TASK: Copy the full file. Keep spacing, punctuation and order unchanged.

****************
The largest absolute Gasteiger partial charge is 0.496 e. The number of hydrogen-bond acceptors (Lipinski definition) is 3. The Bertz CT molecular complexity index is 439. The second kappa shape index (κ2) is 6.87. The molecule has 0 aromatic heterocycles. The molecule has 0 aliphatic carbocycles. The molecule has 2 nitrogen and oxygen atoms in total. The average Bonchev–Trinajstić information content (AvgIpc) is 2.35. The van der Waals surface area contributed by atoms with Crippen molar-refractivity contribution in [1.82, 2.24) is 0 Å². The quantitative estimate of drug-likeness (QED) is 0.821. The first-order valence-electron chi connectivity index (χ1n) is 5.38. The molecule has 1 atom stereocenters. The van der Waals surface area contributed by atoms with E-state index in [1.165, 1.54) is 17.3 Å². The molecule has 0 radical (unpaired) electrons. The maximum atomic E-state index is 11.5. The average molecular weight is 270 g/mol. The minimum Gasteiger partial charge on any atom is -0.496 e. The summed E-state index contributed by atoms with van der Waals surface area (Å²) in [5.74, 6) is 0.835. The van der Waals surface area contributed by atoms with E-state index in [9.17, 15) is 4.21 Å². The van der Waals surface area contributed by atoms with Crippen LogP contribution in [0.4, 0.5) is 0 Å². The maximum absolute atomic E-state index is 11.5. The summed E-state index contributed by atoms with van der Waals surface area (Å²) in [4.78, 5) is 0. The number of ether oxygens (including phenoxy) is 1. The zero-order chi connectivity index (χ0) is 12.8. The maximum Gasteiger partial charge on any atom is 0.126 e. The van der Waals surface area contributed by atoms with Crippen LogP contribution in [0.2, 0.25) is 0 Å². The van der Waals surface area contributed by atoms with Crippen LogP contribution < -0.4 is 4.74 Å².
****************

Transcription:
The largest absolute Gasteiger partial charge is 0.496 e. The number of hydrogen-bond acceptors (Lipinski definition) is 3. The Bertz CT molecular complexity index is 439. The second kappa shape index (κ2) is 6.87. The molecule has 0 aromatic heterocycles. The molecule has 0 aliphatic carbocycles. The molecule has 2 nitrogen and oxygen atoms in total. The average Bonchev–Trinajstić information content (AvgIpc) is 2.35. The van der Waals surface area contributed by atoms with Crippen molar-refractivity contribution in [1.82, 2.24) is 0 Å². The quantitative estimate of drug-likeness (QED) is 0.821. The first-order valence-electron chi connectivity index (χ1n) is 5.38. The molecule has 1 atom stereocenters. The van der Waals surface area contributed by atoms with E-state index in [1.165, 1.54) is 17.3 Å². The molecule has 0 radical (unpaired) electrons. The maximum atomic E-state index is 11.5. The average molecular weight is 270 g/mol. The minimum Gasteiger partial charge on any atom is -0.496 e. The summed E-state index contributed by atoms with van der Waals surface area (Å²) in [5.74, 6) is 0.835. The van der Waals surface area contributed by atoms with E-state index in [9.17, 15) is 4.21 Å². The van der Waals surface area contributed by atoms with Crippen LogP contribution in [0.4, 0.5) is 0 Å². The maximum absolute atomic E-state index is 11.5. The summed E-state index contributed by atoms with van der Waals surface area (Å²) in [4.78, 5) is 0. The number of ether oxygens (including phenoxy) is 1. The zero-order chi connectivity index (χ0) is 12.8. The maximum Gasteiger partial charge on any atom is 0.126 e. The van der Waals surface area contributed by atoms with Crippen LogP contribution in [0.2, 0.25) is 0 Å². The van der Waals surface area contributed by atoms with Crippen LogP contribution < -0.4 is 4.74 Å².